The national archaeological museum in Cividale del Friuli has a very long history. It was founded in 1817, and at the end of the nineteenth century it was housed in the Palazzo de Nordis, a nice palazzo from the fifteenth century just north of the Duomo of the town. Nowadays the Palazzo de Nordis has nineteenth-century art on display; in 1990 the archaeological museum was moved to a new location just a stone’s throw away from the old one. The new accommodation, just behind the Duomo, is known as the Palazzo dei Provveditori veneti or – much briefer – the Palazzo Pretorio. The design of the palazzo is attributed to the famous architect Andrea Palladio (1508-1580), but it was not completed until several decades after his death. The archaeological museum is interesting for two reasons: it tells the story of the Roman history of the town and subsequently provides visitors with ample information about the Germanic Longobards.
Cividale del Friuli was founded in 50 BCE by the Roman statesman and conqueror Gaius Julius Caesar (100-44 BCE). He named the town after himself and gave it the name Forum Julii, ‘market of Julius’. The name is certainly not unique: Fréjus in the south of France was also previously called Forum Julii. The town was quickly granted the status of a municipium and its inhabitants were given Roman citizenship. During the Roman imperial age Forum Julii does not seem have been of particular importance. Nevertheless the museum has a number of interesting objects from this period on display. Quite famous is a mosaic from the first or second century featuring the head of a sea god, presumably Oceanus. A photo of the mosaic adorns one of the banners on the façade of the museum. The Oceanus was found in 1818 by Michele della Torre Valsassina, the founder of the museum. The mosaic was probably part of the decorations of a frigidarium or cold water bath. This bath was likely not part of a public bathhouse.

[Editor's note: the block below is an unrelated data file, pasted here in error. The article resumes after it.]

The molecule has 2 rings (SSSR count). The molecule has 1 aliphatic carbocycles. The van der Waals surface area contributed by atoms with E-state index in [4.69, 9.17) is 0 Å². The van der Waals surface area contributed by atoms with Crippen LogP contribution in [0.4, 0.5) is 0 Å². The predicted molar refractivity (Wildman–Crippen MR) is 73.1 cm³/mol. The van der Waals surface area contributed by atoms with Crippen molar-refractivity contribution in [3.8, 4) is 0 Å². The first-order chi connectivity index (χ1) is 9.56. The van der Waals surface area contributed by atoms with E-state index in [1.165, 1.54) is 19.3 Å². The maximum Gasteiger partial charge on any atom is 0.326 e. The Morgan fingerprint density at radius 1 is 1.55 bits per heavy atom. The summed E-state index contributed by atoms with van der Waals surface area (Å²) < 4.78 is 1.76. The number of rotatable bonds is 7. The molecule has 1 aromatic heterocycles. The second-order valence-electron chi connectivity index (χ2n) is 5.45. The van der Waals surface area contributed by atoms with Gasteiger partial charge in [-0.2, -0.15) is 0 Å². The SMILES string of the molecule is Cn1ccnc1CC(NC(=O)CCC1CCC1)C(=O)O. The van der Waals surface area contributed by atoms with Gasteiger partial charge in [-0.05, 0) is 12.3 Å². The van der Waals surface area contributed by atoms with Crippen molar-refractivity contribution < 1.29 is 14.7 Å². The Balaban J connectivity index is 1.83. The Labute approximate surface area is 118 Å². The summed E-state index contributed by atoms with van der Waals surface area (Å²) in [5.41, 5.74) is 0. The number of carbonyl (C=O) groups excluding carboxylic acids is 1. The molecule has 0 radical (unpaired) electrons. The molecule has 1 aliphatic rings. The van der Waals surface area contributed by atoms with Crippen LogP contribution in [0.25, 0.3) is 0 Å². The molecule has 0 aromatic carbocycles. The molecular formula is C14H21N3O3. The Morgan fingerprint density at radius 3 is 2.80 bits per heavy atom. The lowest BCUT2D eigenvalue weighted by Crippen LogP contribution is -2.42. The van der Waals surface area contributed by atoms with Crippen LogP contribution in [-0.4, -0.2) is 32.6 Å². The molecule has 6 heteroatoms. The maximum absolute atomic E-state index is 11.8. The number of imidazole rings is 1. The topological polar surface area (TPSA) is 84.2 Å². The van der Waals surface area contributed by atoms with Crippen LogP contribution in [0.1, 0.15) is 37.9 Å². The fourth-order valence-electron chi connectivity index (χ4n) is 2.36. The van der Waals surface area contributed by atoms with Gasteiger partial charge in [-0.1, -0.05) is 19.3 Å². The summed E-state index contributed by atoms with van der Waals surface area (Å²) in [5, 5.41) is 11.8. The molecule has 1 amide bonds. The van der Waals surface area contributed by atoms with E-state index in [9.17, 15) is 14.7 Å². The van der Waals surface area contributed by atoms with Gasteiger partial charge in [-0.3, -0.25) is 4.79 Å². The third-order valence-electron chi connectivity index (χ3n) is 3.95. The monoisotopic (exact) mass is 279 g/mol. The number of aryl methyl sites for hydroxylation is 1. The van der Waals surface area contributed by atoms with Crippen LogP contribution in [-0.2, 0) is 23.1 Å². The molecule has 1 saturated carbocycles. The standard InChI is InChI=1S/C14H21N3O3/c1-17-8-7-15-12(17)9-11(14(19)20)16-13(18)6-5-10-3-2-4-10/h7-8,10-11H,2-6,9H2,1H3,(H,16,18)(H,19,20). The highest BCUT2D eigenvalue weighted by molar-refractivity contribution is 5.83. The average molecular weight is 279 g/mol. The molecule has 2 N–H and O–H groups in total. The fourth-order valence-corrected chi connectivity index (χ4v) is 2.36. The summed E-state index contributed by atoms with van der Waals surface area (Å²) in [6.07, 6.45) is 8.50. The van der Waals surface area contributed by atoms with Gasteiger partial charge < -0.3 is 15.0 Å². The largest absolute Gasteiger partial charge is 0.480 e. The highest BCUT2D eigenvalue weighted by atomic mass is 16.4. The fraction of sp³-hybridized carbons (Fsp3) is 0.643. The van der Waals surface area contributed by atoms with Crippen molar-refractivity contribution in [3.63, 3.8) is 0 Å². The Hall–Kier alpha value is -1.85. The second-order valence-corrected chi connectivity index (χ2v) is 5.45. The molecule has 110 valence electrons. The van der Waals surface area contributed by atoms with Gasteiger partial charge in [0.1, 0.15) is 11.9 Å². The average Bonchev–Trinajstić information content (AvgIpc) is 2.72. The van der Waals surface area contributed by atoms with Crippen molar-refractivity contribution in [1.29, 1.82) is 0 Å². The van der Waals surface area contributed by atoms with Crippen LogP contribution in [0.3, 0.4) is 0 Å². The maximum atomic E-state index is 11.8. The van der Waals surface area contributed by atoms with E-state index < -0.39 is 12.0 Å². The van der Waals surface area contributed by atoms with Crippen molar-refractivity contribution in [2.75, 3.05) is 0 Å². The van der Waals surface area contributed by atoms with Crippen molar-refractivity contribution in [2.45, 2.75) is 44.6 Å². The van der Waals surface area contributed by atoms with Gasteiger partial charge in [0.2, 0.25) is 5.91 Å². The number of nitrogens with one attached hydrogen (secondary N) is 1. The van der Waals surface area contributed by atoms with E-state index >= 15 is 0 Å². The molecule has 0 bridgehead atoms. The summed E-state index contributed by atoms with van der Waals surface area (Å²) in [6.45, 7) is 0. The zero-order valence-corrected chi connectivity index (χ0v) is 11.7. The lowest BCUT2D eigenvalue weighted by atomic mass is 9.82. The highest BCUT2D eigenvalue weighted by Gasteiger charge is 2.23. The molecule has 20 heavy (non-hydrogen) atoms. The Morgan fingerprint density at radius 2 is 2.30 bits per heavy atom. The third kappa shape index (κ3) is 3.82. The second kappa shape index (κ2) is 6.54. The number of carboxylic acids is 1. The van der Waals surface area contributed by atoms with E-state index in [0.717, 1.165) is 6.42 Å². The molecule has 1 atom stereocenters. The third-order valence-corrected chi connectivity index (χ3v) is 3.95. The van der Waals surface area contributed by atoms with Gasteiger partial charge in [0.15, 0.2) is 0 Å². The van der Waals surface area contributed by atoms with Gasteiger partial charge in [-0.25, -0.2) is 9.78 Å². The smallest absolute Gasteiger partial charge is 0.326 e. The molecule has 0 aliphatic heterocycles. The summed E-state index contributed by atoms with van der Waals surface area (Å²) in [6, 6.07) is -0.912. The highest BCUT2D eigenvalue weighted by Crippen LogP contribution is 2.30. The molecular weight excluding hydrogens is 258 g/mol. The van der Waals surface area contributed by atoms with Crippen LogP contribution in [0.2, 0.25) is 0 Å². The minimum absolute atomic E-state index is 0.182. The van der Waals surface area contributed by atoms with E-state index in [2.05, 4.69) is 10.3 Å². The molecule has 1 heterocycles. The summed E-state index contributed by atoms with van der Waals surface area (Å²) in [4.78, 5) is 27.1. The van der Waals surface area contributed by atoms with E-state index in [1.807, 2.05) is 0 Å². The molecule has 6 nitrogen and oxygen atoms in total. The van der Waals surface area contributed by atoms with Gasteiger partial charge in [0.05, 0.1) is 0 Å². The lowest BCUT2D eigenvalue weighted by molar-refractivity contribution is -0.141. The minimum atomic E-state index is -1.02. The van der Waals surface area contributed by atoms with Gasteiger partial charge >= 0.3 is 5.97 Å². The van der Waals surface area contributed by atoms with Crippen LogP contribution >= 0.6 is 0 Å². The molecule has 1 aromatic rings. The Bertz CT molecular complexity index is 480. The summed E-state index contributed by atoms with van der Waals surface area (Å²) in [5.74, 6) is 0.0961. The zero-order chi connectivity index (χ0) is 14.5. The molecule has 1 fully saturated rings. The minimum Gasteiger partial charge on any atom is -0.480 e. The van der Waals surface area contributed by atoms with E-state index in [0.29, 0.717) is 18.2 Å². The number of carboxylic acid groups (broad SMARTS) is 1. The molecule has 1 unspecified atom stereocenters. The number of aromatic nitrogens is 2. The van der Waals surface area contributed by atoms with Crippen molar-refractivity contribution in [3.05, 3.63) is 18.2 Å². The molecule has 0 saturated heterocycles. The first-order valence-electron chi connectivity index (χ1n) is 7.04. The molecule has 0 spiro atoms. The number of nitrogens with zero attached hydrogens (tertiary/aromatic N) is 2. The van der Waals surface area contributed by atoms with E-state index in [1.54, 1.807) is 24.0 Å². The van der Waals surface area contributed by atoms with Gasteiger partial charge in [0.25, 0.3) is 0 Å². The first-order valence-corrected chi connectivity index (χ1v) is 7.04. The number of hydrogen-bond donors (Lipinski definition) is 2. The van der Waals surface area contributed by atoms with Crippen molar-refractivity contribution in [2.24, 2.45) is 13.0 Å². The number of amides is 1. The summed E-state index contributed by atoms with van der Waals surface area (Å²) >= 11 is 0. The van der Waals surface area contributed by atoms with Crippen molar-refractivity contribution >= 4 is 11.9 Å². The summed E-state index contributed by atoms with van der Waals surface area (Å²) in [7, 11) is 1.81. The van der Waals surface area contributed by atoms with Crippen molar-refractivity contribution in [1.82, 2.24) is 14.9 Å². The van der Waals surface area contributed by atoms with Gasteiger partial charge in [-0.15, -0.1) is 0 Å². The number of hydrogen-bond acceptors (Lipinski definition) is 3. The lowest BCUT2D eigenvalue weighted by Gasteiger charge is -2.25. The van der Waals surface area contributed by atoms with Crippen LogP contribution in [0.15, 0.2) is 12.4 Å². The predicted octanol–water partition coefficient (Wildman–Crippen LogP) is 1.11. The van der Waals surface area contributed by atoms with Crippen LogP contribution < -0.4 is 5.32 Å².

The museum also dedicates a section to the town of Iulium Carnicum, founded in the second half of the first century BCE and currently known as Zuglio. This town was on the road from Aquileia to Noricum in present-day Austria. The road was widely used for the iron ore trade. The ore was used for, among other things, the production of Roman weapons. Excavations in Iulium Carnicum started as early as the nineteenth century, and between 1818 and 1939 the archaeological museum acquired numerous bronze objects that were discovered there. One of these objects is a bronze clipeus, a circular ornamental shield featuring the scarce remains of a human figure. Fortunately another object, the bronze head of a man of stature, is still fully intact. Perhaps he is the same Gaius Baebius Atticus that is mentioned in a series of bronze plaques that can also be admired in the museum.
In 452 Aquileia was taken and wiped off the map by the Huns under their infamous king Attila. They reduced the most important city of the Friuli and – according to the poet Ausonius – the ninth city of the Roman Empire to a heap of smouldering rubble. It is possible that Iulium Carnicum suffered the same fate, but Forum Julii seems to have escaped the fury of the Huns. When more than a century later, in the year 568, the Germanic tribe of the Longobards invaded Italy, Forum Julii was the first large town to fall into their hands. The commander of the Longobards, one Alboin, made the town his capital. Forum Julii then quickly lost its prestigious status, for in 571 Alboin captured ancient Ticinum, currently known as Pavia. Although Pavia became the new capital of the Longobardic Kingdom, Forum Julii retained a certain prestige as the capital of the Duchy of the Friuli. In 737 the patriarch of Aquileia settled in the town. It was not until 1038 that he returned to his old residence, where a splendid new basilica had just been completed.